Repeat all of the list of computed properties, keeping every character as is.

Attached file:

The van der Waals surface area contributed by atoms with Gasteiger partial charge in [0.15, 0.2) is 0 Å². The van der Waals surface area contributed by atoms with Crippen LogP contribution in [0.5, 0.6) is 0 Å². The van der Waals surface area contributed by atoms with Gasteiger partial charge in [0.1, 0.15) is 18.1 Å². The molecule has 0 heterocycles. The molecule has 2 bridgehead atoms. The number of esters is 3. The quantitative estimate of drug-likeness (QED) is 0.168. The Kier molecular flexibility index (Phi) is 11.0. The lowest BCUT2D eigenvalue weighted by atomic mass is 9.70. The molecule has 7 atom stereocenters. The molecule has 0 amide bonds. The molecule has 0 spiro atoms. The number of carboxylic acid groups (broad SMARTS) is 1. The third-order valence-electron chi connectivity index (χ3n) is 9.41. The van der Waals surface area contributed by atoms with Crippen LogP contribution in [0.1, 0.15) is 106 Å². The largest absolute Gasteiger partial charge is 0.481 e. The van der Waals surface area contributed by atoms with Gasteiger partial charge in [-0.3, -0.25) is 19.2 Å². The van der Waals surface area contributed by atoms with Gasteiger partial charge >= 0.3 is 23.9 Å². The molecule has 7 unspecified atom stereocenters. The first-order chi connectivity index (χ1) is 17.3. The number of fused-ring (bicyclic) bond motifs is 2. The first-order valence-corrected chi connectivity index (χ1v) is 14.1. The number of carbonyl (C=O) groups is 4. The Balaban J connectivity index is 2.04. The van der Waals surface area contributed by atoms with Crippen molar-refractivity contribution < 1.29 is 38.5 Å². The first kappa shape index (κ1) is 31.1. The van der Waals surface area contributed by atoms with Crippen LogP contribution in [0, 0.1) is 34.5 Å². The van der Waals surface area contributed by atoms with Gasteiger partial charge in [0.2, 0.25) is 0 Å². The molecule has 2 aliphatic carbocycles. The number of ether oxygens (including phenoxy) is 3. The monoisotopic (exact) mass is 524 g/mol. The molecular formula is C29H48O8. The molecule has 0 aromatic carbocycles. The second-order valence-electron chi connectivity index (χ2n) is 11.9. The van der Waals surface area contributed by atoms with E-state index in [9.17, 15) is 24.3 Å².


The van der Waals surface area contributed by atoms with Gasteiger partial charge in [0.15, 0.2) is 0 Å². The van der Waals surface area contributed by atoms with Crippen LogP contribution in [0.5, 0.6) is 0 Å². The van der Waals surface area contributed by atoms with Gasteiger partial charge in [0.1, 0.15) is 18.1 Å². The molecule has 0 heterocycles. The molecule has 2 bridgehead atoms. The number of esters is 3. The quantitative estimate of drug-likeness (QED) is 0.168. The Kier molecular flexibility index (Phi) is 11.0. The lowest BCUT2D eigenvalue weighted by atomic mass is 9.70. The molecule has 7 atom stereocenters. The molecule has 0 amide bonds. The molecule has 0 spiro atoms. The number of carboxylic acid groups (broad SMARTS) is 1. The third-order valence-electron chi connectivity index (χ3n) is 9.41. The van der Waals surface area contributed by atoms with Crippen LogP contribution in [0.1, 0.15) is 106 Å². The largest absolute Gasteiger partial charge is 0.481 e. The van der Waals surface area contributed by atoms with Gasteiger partial charge in [-0.3, -0.25) is 19.2 Å². The van der Waals surface area contributed by atoms with Gasteiger partial charge >= 0.3 is 23.9 Å². The molecule has 7 unspecified atom stereocenters. The first-order chi connectivity index (χ1) is 17.3. The number of fused-ring (bicyclic) bond motifs is 2. The first-order valence-corrected chi connectivity index (χ1v) is 14.1. The number of carbonyl (C=O) groups is 4. The Balaban J connectivity index is 2.04. The van der Waals surface area contributed by atoms with Crippen molar-refractivity contribution < 1.29 is 38.5 Å². The first kappa shape index (κ1) is 31.1. The van der Waals surface area contributed by atoms with Crippen LogP contribution in [0, 0.1) is 34.5 Å². The van der Waals surface area contributed by atoms with Gasteiger partial charge in [0.2, 0.25) is 0 Å². The molecule has 2 aliphatic carbocycles. The number of ether oxygens (including phenoxy) is 3. The monoisotopic (exact) mass is 524 g/mol. The molecular formula is C29H48O8. The molecule has 0 aromatic carbocycles. The second-order valence-electron chi connectivity index (χ2n) is 11.9. The van der Waals surface area contributed by atoms with E-state index in [9.17, 15) is 24.3 Å².